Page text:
Language: The Complicated Song of Accents & Intonations

I consider myself a wonderful communicator. I have worked over the years to always speak purposefully and concisely. In high school, my professors would poke fun that I said the word “like” too often out of nervousness and habit; because of that, I made a point to strengthen my communication and presentation skills. Those skills came in handy in my time in my university where we would present at least once a week in any given course. I don’t always get it right, but it is a skill I am very passionate about.

If you know me in real life, you know I always say I could leave my house and hear dozens of languages in any given day. I have an ear for picking up different accents. If you know me for a long time, you may know that I slip into different accents depending on my mood. For example, if I am completely exhausted I will slip into an Australian accent. A very Melbourne accent, much deeper in tone than that sing-song tone of other coastal cities in Australia. If I am slightly passionate about a topic, I may slip into a New York accent, something like the accent of an Italian in Brooklyn. 

I could speak all day of the various accents in the Spanish language. The Spanish of countries like El Salvador, Honduras and Venezuela are so chill, so chill that they will often pull a French and skip the last few letters of the word, especially if the word ends with an “s.” Los caribeños from the gorgeous islands of Cuba, Republica Dominicana and Puerto Rico have such a powerful way of speaking Spanish. 

The Spanish from Spain has a tone that makes you feel like you are having such an intimate conversation with a friend that is choosing their words carefully with the occasional “emmm” or “vale.” Many languages, such as French and German, are similar in that if you need a moment, you just fill that space with an “emm.”

As I hear and speak more and more Spanish and German on a daily basis, I have noticed that the distinct tones of those languages do not translate well into English. These intonation patterns and additional words are not exactly praised in the English language. Almost every person I know from Lisbon to Bochum has that space that is filled with a filler word. But in the English that I speak and hear every day, the tones are much different.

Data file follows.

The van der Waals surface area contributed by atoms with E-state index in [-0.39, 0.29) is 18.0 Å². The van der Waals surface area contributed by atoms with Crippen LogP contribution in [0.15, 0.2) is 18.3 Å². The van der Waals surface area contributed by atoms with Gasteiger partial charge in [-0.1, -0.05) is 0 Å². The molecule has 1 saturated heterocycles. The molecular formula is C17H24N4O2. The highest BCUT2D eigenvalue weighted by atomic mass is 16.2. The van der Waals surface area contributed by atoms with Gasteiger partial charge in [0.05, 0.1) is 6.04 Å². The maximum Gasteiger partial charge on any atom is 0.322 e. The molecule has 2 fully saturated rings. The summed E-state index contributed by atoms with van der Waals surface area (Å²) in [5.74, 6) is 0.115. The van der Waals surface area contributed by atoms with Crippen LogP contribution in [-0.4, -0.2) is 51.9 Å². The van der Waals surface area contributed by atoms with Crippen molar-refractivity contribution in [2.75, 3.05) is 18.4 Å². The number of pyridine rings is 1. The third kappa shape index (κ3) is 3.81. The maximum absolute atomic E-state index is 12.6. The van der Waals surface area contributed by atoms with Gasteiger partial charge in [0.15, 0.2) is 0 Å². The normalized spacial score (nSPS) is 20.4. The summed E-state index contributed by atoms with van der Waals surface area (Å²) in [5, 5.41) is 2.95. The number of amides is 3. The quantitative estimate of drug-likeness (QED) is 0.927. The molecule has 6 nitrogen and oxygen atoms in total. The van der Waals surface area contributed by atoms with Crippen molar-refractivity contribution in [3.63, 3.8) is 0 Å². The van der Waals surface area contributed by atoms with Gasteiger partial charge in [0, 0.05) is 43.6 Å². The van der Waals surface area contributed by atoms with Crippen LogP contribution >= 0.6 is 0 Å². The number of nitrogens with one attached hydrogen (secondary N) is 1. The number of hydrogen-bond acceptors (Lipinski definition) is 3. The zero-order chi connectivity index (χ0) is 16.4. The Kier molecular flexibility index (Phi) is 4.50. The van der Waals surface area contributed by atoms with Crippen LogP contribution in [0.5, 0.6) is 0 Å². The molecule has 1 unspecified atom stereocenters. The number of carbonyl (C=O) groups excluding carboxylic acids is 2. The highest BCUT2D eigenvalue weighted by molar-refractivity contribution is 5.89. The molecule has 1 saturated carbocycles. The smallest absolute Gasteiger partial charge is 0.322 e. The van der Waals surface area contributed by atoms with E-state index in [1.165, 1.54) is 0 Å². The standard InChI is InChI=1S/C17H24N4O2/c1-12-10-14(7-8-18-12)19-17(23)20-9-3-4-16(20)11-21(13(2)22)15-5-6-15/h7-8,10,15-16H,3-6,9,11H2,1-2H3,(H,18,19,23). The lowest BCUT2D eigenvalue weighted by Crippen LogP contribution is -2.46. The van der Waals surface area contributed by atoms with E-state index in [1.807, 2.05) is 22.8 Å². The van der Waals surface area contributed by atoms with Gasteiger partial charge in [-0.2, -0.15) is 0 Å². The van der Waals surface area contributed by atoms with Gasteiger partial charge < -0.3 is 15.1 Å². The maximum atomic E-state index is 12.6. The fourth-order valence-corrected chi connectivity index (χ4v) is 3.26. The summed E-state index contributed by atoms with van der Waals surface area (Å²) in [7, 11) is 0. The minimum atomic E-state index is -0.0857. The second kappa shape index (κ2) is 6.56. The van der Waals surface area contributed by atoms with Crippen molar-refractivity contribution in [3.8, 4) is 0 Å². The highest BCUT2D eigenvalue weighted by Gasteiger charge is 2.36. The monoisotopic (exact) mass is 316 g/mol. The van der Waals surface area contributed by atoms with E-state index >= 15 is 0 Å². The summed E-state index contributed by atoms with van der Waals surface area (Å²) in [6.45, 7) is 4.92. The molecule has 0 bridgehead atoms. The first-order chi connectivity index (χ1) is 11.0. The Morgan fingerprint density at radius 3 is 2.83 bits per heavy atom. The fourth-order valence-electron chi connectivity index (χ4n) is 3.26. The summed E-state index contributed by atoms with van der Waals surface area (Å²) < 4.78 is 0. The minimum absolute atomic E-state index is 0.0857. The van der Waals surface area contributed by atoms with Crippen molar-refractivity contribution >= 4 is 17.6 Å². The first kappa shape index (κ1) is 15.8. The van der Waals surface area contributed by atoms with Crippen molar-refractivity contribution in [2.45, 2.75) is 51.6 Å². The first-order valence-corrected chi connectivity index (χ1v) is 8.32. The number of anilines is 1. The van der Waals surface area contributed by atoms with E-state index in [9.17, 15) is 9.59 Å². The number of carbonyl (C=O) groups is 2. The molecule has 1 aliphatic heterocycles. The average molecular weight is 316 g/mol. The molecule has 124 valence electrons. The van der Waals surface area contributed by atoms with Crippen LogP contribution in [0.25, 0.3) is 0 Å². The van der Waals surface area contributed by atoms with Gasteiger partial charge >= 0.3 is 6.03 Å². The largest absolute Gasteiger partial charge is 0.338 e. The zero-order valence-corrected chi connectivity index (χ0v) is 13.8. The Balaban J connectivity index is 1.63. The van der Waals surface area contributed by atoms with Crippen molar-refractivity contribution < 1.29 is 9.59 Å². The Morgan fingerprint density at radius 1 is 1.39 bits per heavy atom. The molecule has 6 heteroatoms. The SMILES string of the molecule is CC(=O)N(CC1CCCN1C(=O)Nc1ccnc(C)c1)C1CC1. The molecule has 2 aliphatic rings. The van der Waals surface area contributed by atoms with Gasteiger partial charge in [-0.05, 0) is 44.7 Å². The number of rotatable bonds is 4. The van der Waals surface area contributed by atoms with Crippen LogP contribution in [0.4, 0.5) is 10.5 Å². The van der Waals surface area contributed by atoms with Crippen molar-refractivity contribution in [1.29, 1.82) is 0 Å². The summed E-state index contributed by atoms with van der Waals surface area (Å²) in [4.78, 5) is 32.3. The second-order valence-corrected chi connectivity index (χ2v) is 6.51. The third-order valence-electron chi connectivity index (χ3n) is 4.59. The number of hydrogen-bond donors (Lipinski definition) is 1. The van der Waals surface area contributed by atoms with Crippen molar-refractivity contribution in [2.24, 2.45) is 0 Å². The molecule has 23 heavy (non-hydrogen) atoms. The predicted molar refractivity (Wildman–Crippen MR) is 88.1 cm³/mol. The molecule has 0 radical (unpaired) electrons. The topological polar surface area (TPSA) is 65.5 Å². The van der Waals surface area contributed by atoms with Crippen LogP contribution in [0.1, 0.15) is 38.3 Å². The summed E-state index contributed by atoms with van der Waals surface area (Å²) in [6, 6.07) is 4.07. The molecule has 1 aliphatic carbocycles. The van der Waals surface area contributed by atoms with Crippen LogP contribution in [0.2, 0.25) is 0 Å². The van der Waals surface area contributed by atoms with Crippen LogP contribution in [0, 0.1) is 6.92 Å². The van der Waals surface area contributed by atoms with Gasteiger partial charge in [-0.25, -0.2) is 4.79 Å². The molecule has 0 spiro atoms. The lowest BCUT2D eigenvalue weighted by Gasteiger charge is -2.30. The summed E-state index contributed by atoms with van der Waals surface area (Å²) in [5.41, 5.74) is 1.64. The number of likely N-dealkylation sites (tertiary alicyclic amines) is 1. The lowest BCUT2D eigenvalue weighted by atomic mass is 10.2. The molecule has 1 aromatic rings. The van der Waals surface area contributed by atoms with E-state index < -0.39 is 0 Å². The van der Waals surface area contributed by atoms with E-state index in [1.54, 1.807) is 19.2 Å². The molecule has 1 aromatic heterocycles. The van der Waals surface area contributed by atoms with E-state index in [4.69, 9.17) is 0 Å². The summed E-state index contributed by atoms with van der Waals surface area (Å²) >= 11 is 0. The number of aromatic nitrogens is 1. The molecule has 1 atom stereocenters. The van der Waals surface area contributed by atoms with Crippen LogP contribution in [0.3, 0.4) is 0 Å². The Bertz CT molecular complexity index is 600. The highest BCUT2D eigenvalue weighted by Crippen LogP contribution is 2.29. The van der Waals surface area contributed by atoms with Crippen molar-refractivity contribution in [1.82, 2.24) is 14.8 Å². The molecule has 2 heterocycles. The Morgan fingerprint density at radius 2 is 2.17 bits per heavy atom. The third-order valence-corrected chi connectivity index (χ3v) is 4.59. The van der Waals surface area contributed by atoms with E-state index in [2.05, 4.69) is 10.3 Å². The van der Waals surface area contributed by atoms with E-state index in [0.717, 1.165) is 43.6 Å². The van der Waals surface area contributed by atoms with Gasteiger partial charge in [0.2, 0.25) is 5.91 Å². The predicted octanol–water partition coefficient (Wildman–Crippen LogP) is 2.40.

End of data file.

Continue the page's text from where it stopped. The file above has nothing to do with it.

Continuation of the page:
If you have those filler words in your native language or languages, don’t let that go just because it may not be overtly welcomed in English. If you are interested in changing the habit of using filler words, I have a few tips for you. Firstly, know that you are not being rushed even though you may feel rushed. If you are up giving a presentation, people are not going to check out of the conversation because you took a moment to regroup. Take a breath (or exhale that bit of nervous breath you’re holding in) and continue on. In fact, I have been known to pause for dramatic effect. If you wait just a few seconds to speak, you may just grab the attention of some members of the audience because you are about to deliver a great word and are building up the anticipation. 

When it comes to languages, each one has its own patterns and tones. Similarly, your marketing message has its own pattern and tone. Separate from an accent or an umlaut, each person may read your marketing message differently. Heritage Writing Co. understands the importance of language, syntax, and culture. Contact us today to mold your tone on social media for your audience!

If you’re not done reading about language, read our blog post called “Language: What Marketers Can Learn from Vacation”

Leave a Reply

Fill in your details below or click an icon to log in: Logo

You are commenting using your account. Log Out /  Change )

Twitter picture

You are commenting using your Twitter account. Log Out /  Change )

Facebook photo

You are commenting using your Facebook account. Log Out /  Change )

Connecting to %s